# Code for (a,b) with gcd(a,b)=1?

I am trying to make a big table that includes all ordered pairs (a,b) with a

(1,2) (1,3) (2,3) (1,4) (3,4) (1,5) (2,5) (3,5) (4,5) (1,6) (5,6) ...

Any ideas?

Thanks!

• There are infinitely many....There's If, Select, CoprimeQ, Range, Table to get you started Commented Feb 12, 2015 at 14:12
• @MichaelE2: Sorry, I meant the first 500 or so, not all. :p Can you help me with the commands? I'm completely new to mathematica. Thanks a lot Commented Feb 12, 2015 at 15:16
• @user45220 See my answer below. I have changed it now to create the first 500 pairs. Commented Feb 12, 2015 at 15:27

I have found a solution here. First of all create a list of all possible ordered pairs, in a range of choice (I have chosen a range of 1 to 500):

pairData = Subsets[Range[500], {2}]


Then I apply Select to the resultant dataset, where the criteria for whether or not the pairs are Coprime is given by CoprimeQ:

pairDataCoprime = Select[pairData, CoprimeQ[#[[1]], #[[2]]] &]


Now sorting it by the second value in each sublist, followed by the first:

SortBy[pairDataCorime, {Last, First}]


Hope that helps!

Best,

Ben

• Hello, thank you very much for this. I just tried it but the output came out in an order that I don't want: First all the (1,x), then all the (2,x), etc. I want to switch this around to order it as follows: (1,x), (2,x), (3,x), etc. Then (1,x+1), (2,x+1), (3,x+1), etc. Can you help me do this? Commented Feb 12, 2015 at 15:33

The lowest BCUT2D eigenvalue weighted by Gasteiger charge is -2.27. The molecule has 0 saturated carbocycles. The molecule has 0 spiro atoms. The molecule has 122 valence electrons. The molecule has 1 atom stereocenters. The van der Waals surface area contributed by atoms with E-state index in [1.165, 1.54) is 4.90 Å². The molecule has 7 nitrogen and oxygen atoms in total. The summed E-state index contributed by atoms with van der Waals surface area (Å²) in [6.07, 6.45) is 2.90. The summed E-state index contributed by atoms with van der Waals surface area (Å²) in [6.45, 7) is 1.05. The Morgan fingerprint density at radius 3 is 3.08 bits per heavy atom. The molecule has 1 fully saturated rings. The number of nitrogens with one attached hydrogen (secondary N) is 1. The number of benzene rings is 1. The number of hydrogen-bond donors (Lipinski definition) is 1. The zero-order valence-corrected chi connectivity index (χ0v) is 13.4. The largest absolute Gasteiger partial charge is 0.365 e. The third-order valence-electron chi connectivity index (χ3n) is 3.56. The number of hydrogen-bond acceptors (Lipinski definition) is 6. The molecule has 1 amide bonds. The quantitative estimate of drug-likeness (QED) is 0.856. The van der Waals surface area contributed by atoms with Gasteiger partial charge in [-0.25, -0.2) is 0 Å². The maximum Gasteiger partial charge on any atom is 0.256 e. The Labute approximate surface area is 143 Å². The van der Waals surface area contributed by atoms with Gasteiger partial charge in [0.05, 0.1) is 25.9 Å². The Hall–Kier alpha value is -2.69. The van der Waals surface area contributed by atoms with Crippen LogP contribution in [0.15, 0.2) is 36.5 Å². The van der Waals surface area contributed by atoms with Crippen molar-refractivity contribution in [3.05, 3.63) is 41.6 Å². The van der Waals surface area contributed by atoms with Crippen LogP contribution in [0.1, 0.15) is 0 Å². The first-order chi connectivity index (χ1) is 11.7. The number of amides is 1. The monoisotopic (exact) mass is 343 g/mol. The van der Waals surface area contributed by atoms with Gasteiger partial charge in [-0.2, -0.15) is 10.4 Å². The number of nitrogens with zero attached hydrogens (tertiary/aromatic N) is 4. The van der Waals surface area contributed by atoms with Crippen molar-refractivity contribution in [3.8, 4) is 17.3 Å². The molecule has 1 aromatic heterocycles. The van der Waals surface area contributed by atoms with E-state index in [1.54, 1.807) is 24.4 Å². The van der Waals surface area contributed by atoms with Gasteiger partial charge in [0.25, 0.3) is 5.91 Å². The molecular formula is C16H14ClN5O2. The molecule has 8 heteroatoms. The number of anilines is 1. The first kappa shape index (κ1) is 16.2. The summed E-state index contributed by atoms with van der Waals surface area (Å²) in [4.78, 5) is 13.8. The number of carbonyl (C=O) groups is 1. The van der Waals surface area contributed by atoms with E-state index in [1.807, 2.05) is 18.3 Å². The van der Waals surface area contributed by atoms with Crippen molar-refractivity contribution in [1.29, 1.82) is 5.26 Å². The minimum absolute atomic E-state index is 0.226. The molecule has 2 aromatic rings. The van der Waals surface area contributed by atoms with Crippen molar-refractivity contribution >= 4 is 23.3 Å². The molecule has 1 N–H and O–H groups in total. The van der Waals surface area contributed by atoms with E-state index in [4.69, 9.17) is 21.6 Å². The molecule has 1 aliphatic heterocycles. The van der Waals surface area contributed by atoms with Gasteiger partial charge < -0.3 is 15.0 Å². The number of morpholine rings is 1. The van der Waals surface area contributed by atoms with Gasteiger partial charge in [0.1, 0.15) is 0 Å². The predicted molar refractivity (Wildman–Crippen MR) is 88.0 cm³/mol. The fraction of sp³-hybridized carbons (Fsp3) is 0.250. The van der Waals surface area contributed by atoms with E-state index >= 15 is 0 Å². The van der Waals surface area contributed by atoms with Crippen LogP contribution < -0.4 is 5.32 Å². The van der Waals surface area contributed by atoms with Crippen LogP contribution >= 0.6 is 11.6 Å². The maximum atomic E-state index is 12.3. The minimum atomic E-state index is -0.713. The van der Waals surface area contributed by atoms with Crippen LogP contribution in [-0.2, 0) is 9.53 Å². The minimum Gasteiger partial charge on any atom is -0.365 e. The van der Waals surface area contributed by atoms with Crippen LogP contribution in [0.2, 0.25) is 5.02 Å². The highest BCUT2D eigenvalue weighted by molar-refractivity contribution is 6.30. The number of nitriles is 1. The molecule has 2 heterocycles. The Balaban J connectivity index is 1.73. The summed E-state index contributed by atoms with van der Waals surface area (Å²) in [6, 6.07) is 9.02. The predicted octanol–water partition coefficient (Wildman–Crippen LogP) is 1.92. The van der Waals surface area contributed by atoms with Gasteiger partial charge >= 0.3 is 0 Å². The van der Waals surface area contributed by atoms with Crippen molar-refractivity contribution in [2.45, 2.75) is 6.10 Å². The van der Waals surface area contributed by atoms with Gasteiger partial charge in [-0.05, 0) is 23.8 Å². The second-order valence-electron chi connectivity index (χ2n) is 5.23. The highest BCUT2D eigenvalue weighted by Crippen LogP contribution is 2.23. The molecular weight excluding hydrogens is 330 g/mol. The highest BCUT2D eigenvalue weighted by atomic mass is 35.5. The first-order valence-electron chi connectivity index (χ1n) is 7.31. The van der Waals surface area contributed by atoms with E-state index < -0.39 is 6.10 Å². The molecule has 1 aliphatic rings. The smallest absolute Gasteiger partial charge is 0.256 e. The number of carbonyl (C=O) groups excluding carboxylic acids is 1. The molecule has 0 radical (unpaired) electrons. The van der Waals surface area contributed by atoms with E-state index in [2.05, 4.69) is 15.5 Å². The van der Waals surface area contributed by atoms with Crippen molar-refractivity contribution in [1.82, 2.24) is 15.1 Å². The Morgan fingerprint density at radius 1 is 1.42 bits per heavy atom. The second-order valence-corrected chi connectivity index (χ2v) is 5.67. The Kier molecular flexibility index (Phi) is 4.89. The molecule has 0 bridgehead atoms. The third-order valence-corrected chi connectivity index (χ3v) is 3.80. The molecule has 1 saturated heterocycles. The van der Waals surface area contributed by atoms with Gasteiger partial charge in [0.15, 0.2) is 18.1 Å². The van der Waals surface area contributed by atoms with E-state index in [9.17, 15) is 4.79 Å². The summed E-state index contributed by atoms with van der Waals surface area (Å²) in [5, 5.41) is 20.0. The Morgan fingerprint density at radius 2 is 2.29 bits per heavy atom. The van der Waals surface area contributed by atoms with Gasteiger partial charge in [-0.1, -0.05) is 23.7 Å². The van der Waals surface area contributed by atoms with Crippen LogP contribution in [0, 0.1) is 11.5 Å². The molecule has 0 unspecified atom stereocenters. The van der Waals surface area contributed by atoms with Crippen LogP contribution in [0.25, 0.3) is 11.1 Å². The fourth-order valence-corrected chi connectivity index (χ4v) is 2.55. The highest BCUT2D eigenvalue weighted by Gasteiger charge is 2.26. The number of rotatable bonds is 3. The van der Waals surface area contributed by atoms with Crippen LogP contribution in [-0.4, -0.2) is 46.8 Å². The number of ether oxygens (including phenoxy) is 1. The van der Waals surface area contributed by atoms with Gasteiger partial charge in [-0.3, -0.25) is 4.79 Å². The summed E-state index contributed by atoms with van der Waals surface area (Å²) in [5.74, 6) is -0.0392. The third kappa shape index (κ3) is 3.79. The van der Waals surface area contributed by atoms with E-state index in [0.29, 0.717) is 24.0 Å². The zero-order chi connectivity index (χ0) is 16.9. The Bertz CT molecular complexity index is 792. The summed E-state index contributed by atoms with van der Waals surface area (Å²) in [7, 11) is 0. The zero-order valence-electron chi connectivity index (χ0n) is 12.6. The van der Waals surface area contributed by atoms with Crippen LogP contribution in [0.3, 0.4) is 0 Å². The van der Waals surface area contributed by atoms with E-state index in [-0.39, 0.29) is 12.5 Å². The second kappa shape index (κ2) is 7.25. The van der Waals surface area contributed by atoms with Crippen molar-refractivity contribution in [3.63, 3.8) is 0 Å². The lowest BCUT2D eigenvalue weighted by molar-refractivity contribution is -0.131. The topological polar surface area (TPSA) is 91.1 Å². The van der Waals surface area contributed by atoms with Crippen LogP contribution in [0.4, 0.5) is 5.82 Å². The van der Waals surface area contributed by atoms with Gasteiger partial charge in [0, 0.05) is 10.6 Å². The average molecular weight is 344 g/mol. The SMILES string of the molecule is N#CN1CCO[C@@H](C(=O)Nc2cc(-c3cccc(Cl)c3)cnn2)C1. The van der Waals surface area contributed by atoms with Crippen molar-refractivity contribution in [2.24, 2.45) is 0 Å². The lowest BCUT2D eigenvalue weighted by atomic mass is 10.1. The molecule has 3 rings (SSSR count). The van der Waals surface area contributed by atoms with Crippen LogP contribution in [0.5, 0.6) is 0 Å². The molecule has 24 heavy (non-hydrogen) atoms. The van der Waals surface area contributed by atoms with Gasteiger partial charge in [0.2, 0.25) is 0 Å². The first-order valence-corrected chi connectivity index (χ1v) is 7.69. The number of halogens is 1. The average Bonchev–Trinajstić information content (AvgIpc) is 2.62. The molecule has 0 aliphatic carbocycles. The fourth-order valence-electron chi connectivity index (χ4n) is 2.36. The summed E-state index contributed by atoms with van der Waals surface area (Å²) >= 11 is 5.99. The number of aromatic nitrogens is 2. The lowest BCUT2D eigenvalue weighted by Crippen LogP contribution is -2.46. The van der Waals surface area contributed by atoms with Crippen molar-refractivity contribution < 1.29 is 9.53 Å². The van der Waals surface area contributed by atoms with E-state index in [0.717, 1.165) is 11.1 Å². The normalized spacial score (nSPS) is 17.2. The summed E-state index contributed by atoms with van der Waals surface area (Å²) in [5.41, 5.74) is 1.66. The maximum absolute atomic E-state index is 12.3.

• @user45220 I have now updated the answer above to allow you to order the answer as you desired. Hope that helps! Best, Ben Commented Feb 12, 2015 at 15:53
• This is what I had in mind, but note that Pick[#, CoprimeQ @@@ #] &@Subsets[Range[500], {2}] will be faster than Select. Commented Feb 12, 2015 at 16:08

A good opportunity for the lowly procedural loop.

Reap[Clear[h]; n = 10;
Do[If[TrueQ[h[i/j]], , h[i/j] = True; Sow[{i, j}]],
{j, 2, n}, {i, j - 1}]][[2, 1]]

(* {{1, 2}, {1, 3}, {2, 3}, {1, 4}, {3, 4}, {1, 5}, {2, 5}, {3, 5}, {4,
5}, {1, 6}, {5, 6}, {1, 7}, {2, 7}, {3, 7}, {4, 7}, {5, 7}, {6,
7}, {1, 8}, {3, 8}, {5, 8}, {7, 8}, {1, 9}, {2, 9}, {4, 9}, {5,
9}, {7, 9}, {8, 9}, {1, 10}, {3, 10}, {7, 10}, {9, 10}} *)


A simple way to find numbers k relatively prime to a given number n is to systematically check for GCD[k,n]=1 for all k from 1 to n-1.

Select[Range[n - 1], GCD[#, n] == 1 &]


CoprimeQ is about as fast as GCD. Using Pick and the listability of GCD improves the speed.

RelativePrimesGCD[n_] := With[{r = Range[n - 1]}, Pick[r, GCD[r, r[[-1]] + 1], 1]]


A 1999 MathGroup posting discussed faster ways. Allan Hayes contributed an algorithm below, RelativePrimesHayes[n], which is 15 times faster than the RelativePrimesGCD method above. Ranko Bojanic made some comments about, and improvements to, the code from Allan Hayes.

RelativePrimesHayes[n_] :=
Fold[Complement[#, #2] &, Range[n - 1], (Range[#, n - 1, #]) & /@
First[Transpose[FactorInteger[n]]]]


They both used First[Transpose[FactorInteger[n]]] to find the prime divisors of n, but FactorInteger[n][[All,1]] is faster and cleaner. Alternatively, when memory limits are not a concern,

RelativePrimes[n_Integer] :=
Complement[Range[n - 1], Apply[Sequence, Map[Range[#, n - 1, #] &,
FactorInteger[n][[All, 1]]]]]


Pairs of relative primes with maximum of n are generated as follows.

Flatten[Table[Thread[List[RelativePrimes[n], n]], {n, 1, 500}], 1]

• I don't understand the lack of upvotes - this is clearly the superior method of those posted as far as efficiency - +1
– ciao
Commented Feb 15, 2015 at 2:27
• Thanks, @rasher, it is genuinely heartening to see your comment. I've learned a lot from answers by people like you here on Mma SE. Project Euler is notoriously unforgiving of casual coding, and this gem from Allan Hayes helped a great deal with generating primitive Pythagorean triples. Commented Feb 15, 2015 at 17:22